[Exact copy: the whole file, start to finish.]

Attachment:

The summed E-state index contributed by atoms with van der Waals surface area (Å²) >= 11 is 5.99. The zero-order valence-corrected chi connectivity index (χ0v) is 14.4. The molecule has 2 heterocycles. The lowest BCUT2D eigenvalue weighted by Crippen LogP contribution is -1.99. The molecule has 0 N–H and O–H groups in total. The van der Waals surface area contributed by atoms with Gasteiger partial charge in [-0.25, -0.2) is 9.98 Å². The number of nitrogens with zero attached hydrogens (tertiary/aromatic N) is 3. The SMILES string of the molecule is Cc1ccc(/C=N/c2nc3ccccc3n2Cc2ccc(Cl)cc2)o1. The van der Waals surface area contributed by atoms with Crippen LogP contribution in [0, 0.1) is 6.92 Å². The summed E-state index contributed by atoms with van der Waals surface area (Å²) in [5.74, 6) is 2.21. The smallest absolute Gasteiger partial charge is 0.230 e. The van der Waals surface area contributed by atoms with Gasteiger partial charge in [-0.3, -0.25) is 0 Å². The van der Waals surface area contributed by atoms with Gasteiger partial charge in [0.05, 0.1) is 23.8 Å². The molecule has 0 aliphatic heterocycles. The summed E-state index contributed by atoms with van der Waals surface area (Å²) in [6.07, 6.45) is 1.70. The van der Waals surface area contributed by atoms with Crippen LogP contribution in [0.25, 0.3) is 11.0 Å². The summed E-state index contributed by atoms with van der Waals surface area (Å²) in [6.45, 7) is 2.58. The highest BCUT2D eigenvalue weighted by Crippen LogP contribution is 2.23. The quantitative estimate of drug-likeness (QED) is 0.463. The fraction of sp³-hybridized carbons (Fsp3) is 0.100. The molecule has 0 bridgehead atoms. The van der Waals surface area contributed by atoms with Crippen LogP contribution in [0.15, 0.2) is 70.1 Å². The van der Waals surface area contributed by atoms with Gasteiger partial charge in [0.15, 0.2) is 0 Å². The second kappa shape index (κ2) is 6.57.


The summed E-state index contributed by atoms with van der Waals surface area (Å²) >= 11 is 5.99. The zero-order valence-corrected chi connectivity index (χ0v) is 14.4. The molecule has 2 heterocycles. The lowest BCUT2D eigenvalue weighted by Crippen LogP contribution is -1.99. The molecule has 0 N–H and O–H groups in total. The van der Waals surface area contributed by atoms with Gasteiger partial charge in [-0.25, -0.2) is 9.98 Å². The number of nitrogens with zero attached hydrogens (tertiary/aromatic N) is 3. The SMILES string of the molecule is Cc1ccc(/C=N/c2nc3ccccc3n2Cc2ccc(Cl)cc2)o1. The van der Waals surface area contributed by atoms with Crippen LogP contribution in [0, 0.1) is 6.92 Å². The summed E-state index contributed by atoms with van der Waals surface area (Å²) in [5.74, 6) is 2.21. The smallest absolute Gasteiger partial charge is 0.230 e. The van der Waals surface area contributed by atoms with Gasteiger partial charge in [-0.3, -0.25) is 0 Å². The van der Waals surface area contributed by atoms with Gasteiger partial charge in [0.05, 0.1) is 23.8 Å². The molecule has 0 aliphatic heterocycles. The summed E-state index contributed by atoms with van der Waals surface area (Å²) in [6.07, 6.45) is 1.70. The van der Waals surface area contributed by atoms with Crippen LogP contribution in [0.25, 0.3) is 11.0 Å². The summed E-state index contributed by atoms with van der Waals surface area (Å²) in [6.45, 7) is 2.58. The highest BCUT2D eigenvalue weighted by Crippen LogP contribution is 2.23. The quantitative estimate of drug-likeness (QED) is 0.463. The fraction of sp³-hybridized carbons (Fsp3) is 0.100. The molecule has 0 bridgehead atoms. The van der Waals surface area contributed by atoms with Crippen LogP contribution in [0.15, 0.2) is 70.1 Å². The van der Waals surface area contributed by atoms with Gasteiger partial charge in [0.15, 0.2) is 0 Å². The second kappa shape index (κ2) is 6.57.